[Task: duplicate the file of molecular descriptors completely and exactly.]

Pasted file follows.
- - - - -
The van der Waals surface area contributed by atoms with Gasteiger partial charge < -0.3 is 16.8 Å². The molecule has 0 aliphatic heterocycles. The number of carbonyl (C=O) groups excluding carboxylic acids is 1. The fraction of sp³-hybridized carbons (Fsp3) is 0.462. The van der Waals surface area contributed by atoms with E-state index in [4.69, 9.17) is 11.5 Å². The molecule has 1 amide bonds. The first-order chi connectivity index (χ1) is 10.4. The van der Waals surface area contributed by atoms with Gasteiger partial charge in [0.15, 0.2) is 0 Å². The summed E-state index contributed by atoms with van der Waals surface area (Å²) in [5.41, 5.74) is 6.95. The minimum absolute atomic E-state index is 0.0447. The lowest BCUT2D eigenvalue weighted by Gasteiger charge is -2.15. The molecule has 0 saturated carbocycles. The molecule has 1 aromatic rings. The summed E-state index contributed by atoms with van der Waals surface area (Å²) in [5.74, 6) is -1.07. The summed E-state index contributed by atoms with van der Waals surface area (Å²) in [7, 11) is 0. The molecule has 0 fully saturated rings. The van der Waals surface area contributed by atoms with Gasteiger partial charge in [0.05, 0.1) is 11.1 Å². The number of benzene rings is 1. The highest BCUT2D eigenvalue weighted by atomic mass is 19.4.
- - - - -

The van der Waals surface area contributed by atoms with Gasteiger partial charge < -0.3 is 16.8 Å². The molecule has 0 aliphatic heterocycles. The number of carbonyl (C=O) groups excluding carboxylic acids is 1. The fraction of sp³-hybridized carbons (Fsp3) is 0.462. The van der Waals surface area contributed by atoms with E-state index in [4.69, 9.17) is 11.5 Å². The molecule has 1 amide bonds. The first-order chi connectivity index (χ1) is 10.4. The van der Waals surface area contributed by atoms with Gasteiger partial charge in [0.15, 0.2) is 0 Å². The summed E-state index contributed by atoms with van der Waals surface area (Å²) in [5.41, 5.74) is 6.95. The minimum absolute atomic E-state index is 0.0447. The lowest BCUT2D eigenvalue weighted by Gasteiger charge is -2.15. The molecule has 0 saturated carbocycles. The molecule has 1 aromatic rings. The summed E-state index contributed by atoms with van der Waals surface area (Å²) in [5.74, 6) is -1.07. The summed E-state index contributed by atoms with van der Waals surface area (Å²) in [7, 11) is 0. The molecule has 0 fully saturated rings. The van der Waals surface area contributed by atoms with Gasteiger partial charge in [0.05, 0.1) is 11.1 Å². The number of benzene rings is 1. The highest BCUT2D eigenvalue weighted by atomic mass is 19.4.